Authors’ economic and moral rights, as well as their compliance, are threatened by digitization. It also has the potential to disrupt the current balance between author and consumer rights. With the advent of the Internet and increased usage of the worldwide web, the possibilities of copyright infringement have grown exponentially. Free and convenient access to the web, as well as the ability to download, has generated new issues of copyright infringement. Digital technology has made it possible to take material from one site, change it, or simply reproduce it on another site, posing new problems for conventional interpretations of individual rights and security.A publisher can be anybody with a personal. It only takes a few mouse clicks to download, upload, save, convert, or create a derivative work. As a result, a regulation or process was required to allow writers to manipulate and manage their works in the digital format. The success of online global knowledge networks can be jeopardised if writers’ rights are not adequately secured.

SOFTWARE/COMPUTER PROGRAM

Software is a set of programs/language or instructions that the computer understands.

Companies in various developing and developed nations heavily depend on the use of computer programs for their day-to-day work. These products have a large market and thus they can be easily copied. Copyright protection helps these companies to charge monopoly prices and prevent copying.

Computer programs qualify for copyright protection under the TRIPS Agreement. this agreement allows for reverse engineering of software in the developing countries.

In India, major changes to this law were introduced in the 1994 Amendment to the Copyright Act. It explained:

  • Copyright holders’ rights.
  • Software rental position.
  • Backup copies rights.

Section 14 of the said Act makes it illegal to distribute copies of copyrighted software.

Section 63B mentioned above deals with the punishment and fine. The person violating can be tried both under civil and criminal law for the infringement of software copyright.

CASE LAW

Software-based case law

Universal City Studios, Inc. v. Reimerdes/Universal City Studios, Inc. v. Corley – Eight movie studios had sued Eric Corley, Shawn Reimerdes, and Roman Kazan, editors of 2600: The Hacker Quarterly, for posting the code of DeCSS, an algorithm to bypass the Content Scramble System (CSS) used to encrypt DVD content. The studios argued this was an anti-circumvention device under the DMCA. While Reimerdes and Kazan entered into consent decrees and were dropped from the suit, Corley continued the case, arguing that DeCSS as computer code was protected as free speech, and that this was one of the allowed provisions of fair use under the DMCA for users to make copies of media they legally owned. Both the District Court and the Second Circuit rejected Corley’s arguments. While they agreed that while a computer program may be protected speech, distribution of anti-circumvention devices was not considered a fair use option covered by Section 1201, and thus DeCSS violated the DMCA and was not protected by First Amendment rights.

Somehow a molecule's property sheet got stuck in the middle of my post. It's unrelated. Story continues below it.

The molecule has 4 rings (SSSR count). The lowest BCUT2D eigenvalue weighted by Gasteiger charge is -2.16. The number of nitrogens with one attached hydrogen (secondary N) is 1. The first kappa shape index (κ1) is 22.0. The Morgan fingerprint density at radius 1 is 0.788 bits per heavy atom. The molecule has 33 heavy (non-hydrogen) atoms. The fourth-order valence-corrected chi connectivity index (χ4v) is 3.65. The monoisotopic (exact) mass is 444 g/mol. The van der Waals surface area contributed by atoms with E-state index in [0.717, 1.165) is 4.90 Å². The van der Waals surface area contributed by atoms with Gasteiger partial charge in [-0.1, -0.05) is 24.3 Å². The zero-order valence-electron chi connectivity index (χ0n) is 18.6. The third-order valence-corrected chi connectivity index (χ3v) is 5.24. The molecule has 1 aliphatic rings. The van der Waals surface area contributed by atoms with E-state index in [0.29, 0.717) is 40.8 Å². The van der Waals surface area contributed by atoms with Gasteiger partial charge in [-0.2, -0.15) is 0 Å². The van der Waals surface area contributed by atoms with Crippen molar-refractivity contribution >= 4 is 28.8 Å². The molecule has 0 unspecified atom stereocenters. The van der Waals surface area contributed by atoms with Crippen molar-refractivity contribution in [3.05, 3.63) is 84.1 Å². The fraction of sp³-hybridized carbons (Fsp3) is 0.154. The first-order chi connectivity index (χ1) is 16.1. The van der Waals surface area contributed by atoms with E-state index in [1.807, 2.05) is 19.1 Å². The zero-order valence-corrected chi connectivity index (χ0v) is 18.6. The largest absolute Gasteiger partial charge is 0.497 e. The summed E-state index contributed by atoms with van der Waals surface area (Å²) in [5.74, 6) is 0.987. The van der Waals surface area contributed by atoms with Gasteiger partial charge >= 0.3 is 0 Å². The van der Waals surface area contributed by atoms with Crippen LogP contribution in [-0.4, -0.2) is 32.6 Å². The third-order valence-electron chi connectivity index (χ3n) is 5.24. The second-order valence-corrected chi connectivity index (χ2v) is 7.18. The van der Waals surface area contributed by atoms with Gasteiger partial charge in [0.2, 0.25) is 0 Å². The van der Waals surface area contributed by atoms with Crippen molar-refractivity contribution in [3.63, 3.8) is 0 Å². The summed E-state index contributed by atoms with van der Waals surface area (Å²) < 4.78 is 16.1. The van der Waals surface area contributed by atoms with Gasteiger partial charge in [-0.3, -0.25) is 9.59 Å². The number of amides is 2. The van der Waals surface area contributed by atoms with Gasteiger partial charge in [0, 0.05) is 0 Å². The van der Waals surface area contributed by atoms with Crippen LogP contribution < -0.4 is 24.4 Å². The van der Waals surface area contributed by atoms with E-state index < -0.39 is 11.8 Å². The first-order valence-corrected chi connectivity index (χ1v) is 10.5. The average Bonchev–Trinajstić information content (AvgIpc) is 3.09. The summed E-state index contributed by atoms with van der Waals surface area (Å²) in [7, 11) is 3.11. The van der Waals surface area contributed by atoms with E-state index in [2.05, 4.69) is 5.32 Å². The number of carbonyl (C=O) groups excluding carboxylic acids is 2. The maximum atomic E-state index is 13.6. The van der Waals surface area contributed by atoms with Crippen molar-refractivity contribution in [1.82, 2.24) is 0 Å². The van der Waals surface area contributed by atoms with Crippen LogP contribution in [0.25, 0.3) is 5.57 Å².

United States v. Elcom Ltd. – Moscow-based Elcom had developed software that was able to remove protections that one could place on an Adobe Acrobat PDF file, such as those used in ebook distribution. Adobe requested the U.S. Department of Justice take action against the company for violating the DMCA. Elcom argued in court that as written, the DMCA was unconstitutionally too vague and would allow for circumvention of use controls for purposes of fair use, and that it violated the First Amendment by placed too much burden on those seeking to use protected works for fair use. The initial ruling at the U.S. District Court for the Northern District of California rejected both arguments, following on the basis of Corley. The ruling established that the DMCA was not unconstitutional, and that while it place a burden on accessing works for fair use, the DMCA did not outright restrict fair use; in the case of the ebook example, the ruling observed that the user may have to type a quote from the ebook rather than copy and paste from the unprotected version.

CONCLUSION

There is a lack of one comprehensive act that covers all the developing and developed nations equally. By doing so, the content creators and owners across the world will be encouraged to make more quality work for the rest of the world. It should include strong laws to protect the infringement of the author’s work. Although the current copyright systems and laws protect the copyright owners, it also has some drawbacks. The society must be educated to prevent the infringement of the copyrighted content.

INFORMATION SOURCE :-

LAWTIMESJOURNAL.IN

GOOGLE BOOKS